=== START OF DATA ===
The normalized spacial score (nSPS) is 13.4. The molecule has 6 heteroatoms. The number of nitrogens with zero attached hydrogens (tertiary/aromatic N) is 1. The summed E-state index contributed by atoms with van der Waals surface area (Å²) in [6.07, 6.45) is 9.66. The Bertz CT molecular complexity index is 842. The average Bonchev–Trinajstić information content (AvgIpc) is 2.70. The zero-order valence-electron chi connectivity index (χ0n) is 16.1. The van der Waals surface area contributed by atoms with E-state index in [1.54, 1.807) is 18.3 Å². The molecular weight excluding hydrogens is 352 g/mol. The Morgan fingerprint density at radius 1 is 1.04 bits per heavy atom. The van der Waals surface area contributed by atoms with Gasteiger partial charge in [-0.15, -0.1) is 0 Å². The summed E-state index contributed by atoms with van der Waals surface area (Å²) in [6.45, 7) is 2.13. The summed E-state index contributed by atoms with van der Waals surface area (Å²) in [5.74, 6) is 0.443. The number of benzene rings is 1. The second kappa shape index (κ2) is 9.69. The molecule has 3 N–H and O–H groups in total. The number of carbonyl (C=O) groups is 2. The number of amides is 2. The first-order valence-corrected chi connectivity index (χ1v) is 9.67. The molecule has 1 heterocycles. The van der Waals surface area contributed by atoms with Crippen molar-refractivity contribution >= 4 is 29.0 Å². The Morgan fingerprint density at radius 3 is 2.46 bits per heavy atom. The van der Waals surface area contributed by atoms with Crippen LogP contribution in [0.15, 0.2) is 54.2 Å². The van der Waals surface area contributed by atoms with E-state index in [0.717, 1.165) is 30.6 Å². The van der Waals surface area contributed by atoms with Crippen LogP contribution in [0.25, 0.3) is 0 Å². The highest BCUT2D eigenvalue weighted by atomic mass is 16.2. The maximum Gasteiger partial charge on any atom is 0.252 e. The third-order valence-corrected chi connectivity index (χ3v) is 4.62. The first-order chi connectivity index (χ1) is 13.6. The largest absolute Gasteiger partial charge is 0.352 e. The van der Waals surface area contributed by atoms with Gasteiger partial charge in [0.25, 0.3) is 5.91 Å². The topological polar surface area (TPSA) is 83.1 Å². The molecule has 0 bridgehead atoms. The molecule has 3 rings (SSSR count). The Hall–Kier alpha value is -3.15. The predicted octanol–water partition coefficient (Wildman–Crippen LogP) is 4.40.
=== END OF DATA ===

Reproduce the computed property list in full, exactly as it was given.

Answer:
The normalized spacial score (nSPS) is 13.4. The molecule has 6 heteroatoms. The number of nitrogens with zero attached hydrogens (tertiary/aromatic N) is 1. The summed E-state index contributed by atoms with van der Waals surface area (Å²) in [6.07, 6.45) is 9.66. The Bertz CT molecular complexity index is 842. The average Bonchev–Trinajstić information content (AvgIpc) is 2.70. The zero-order valence-electron chi connectivity index (χ0n) is 16.1. The van der Waals surface area contributed by atoms with E-state index in [1.54, 1.807) is 18.3 Å². The molecular weight excluding hydrogens is 352 g/mol. The Morgan fingerprint density at radius 1 is 1.04 bits per heavy atom. The van der Waals surface area contributed by atoms with Gasteiger partial charge in [-0.15, -0.1) is 0 Å². The summed E-state index contributed by atoms with van der Waals surface area (Å²) in [6.45, 7) is 2.13. The summed E-state index contributed by atoms with van der Waals surface area (Å²) in [5.74, 6) is 0.443. The number of benzene rings is 1. The second kappa shape index (κ2) is 9.69. The molecule has 3 N–H and O–H groups in total. The number of carbonyl (C=O) groups is 2. The number of amides is 2. The first-order valence-corrected chi connectivity index (χ1v) is 9.67. The molecule has 1 heterocycles. The van der Waals surface area contributed by atoms with Crippen molar-refractivity contribution >= 4 is 29.0 Å². The Morgan fingerprint density at radius 3 is 2.46 bits per heavy atom. The van der Waals surface area contributed by atoms with Crippen LogP contribution in [0.15, 0.2) is 54.2 Å². The van der Waals surface area contributed by atoms with E-state index in [0.717, 1.165) is 30.6 Å². The van der Waals surface area contributed by atoms with Crippen LogP contribution in [0.25, 0.3) is 0 Å². The highest BCUT2D eigenvalue weighted by atomic mass is 16.2. The maximum Gasteiger partial charge on any atom is 0.252 e. The third-order valence-corrected chi connectivity index (χ3v) is 4.62. The first-order chi connectivity index (χ1) is 13.6. The largest absolute Gasteiger partial charge is 0.352 e. The van der Waals surface area contributed by atoms with Gasteiger partial charge in [0.25, 0.3) is 5.91 Å². The topological polar surface area (TPSA) is 83.1 Å². The molecule has 0 bridgehead atoms. The molecule has 3 rings (SSSR count). The Hall–Kier alpha value is -3.15. The predicted octanol–water partition coefficient (Wildman–Crippen LogP) is 4.40.